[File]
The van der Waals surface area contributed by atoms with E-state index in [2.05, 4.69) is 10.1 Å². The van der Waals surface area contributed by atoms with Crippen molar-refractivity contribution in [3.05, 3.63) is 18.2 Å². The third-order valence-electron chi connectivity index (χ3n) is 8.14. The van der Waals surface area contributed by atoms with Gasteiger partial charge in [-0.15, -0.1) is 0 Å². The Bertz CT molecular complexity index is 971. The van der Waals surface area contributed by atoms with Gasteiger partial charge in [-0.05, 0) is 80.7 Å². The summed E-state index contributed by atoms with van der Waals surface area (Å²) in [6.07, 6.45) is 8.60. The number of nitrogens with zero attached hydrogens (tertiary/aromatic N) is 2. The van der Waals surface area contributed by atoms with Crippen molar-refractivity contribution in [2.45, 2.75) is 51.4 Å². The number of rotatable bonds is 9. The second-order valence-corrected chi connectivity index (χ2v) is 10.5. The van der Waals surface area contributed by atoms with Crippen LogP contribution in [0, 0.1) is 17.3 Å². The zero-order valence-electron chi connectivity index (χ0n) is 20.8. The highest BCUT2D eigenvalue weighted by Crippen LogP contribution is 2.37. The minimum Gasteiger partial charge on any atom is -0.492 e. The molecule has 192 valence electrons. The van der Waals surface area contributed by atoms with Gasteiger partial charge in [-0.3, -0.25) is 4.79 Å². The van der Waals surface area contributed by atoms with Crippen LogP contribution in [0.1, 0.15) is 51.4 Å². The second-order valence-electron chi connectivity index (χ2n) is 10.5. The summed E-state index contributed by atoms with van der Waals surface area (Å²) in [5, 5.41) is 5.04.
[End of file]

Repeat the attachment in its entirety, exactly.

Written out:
The van der Waals surface area contributed by atoms with E-state index in [2.05, 4.69) is 10.1 Å². The van der Waals surface area contributed by atoms with Crippen molar-refractivity contribution in [3.05, 3.63) is 18.2 Å². The third-order valence-electron chi connectivity index (χ3n) is 8.14. The van der Waals surface area contributed by atoms with Gasteiger partial charge in [-0.15, -0.1) is 0 Å². The Bertz CT molecular complexity index is 971. The van der Waals surface area contributed by atoms with Gasteiger partial charge in [-0.05, 0) is 80.7 Å². The summed E-state index contributed by atoms with van der Waals surface area (Å²) in [6.07, 6.45) is 8.60. The number of nitrogens with zero attached hydrogens (tertiary/aromatic N) is 2. The van der Waals surface area contributed by atoms with Crippen molar-refractivity contribution in [2.45, 2.75) is 51.4 Å². The number of rotatable bonds is 9. The second-order valence-corrected chi connectivity index (χ2v) is 10.5. The van der Waals surface area contributed by atoms with Crippen LogP contribution in [0, 0.1) is 17.3 Å². The zero-order valence-electron chi connectivity index (χ0n) is 20.8. The highest BCUT2D eigenvalue weighted by Crippen LogP contribution is 2.37. The minimum Gasteiger partial charge on any atom is -0.492 e. The molecule has 192 valence electrons. The van der Waals surface area contributed by atoms with Gasteiger partial charge in [-0.3, -0.25) is 4.79 Å². The van der Waals surface area contributed by atoms with Crippen LogP contribution in [0.1, 0.15) is 51.4 Å². The second-order valence-electron chi connectivity index (χ2n) is 10.5. The summed E-state index contributed by atoms with van der Waals surface area (Å²) in [5, 5.41) is 5.04.